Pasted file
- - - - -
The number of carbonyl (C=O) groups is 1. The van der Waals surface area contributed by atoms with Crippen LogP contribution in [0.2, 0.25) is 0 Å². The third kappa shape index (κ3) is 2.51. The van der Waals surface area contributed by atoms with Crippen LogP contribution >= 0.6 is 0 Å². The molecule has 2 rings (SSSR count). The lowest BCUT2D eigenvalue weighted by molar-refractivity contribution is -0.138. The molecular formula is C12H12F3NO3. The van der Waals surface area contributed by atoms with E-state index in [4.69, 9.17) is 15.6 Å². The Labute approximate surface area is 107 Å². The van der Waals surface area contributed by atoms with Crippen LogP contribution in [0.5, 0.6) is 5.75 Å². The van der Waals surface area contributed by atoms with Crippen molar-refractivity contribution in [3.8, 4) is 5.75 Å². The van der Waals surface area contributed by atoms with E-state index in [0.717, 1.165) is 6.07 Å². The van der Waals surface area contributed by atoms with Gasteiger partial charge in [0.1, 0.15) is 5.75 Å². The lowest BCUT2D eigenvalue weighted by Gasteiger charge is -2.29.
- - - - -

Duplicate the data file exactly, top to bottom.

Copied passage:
The number of carbonyl (C=O) groups is 1. The van der Waals surface area contributed by atoms with Crippen LogP contribution in [0.2, 0.25) is 0 Å². The third kappa shape index (κ3) is 2.51. The van der Waals surface area contributed by atoms with Crippen LogP contribution >= 0.6 is 0 Å². The molecule has 2 rings (SSSR count). The lowest BCUT2D eigenvalue weighted by molar-refractivity contribution is -0.138. The molecular formula is C12H12F3NO3. The van der Waals surface area contributed by atoms with E-state index in [4.69, 9.17) is 15.6 Å². The Labute approximate surface area is 107 Å². The van der Waals surface area contributed by atoms with Crippen LogP contribution in [0.5, 0.6) is 5.75 Å². The van der Waals surface area contributed by atoms with Crippen molar-refractivity contribution in [3.8, 4) is 5.75 Å². The van der Waals surface area contributed by atoms with E-state index in [0.717, 1.165) is 6.07 Å². The van der Waals surface area contributed by atoms with Gasteiger partial charge in [0.1, 0.15) is 5.75 Å². The lowest BCUT2D eigenvalue weighted by Gasteiger charge is -2.29.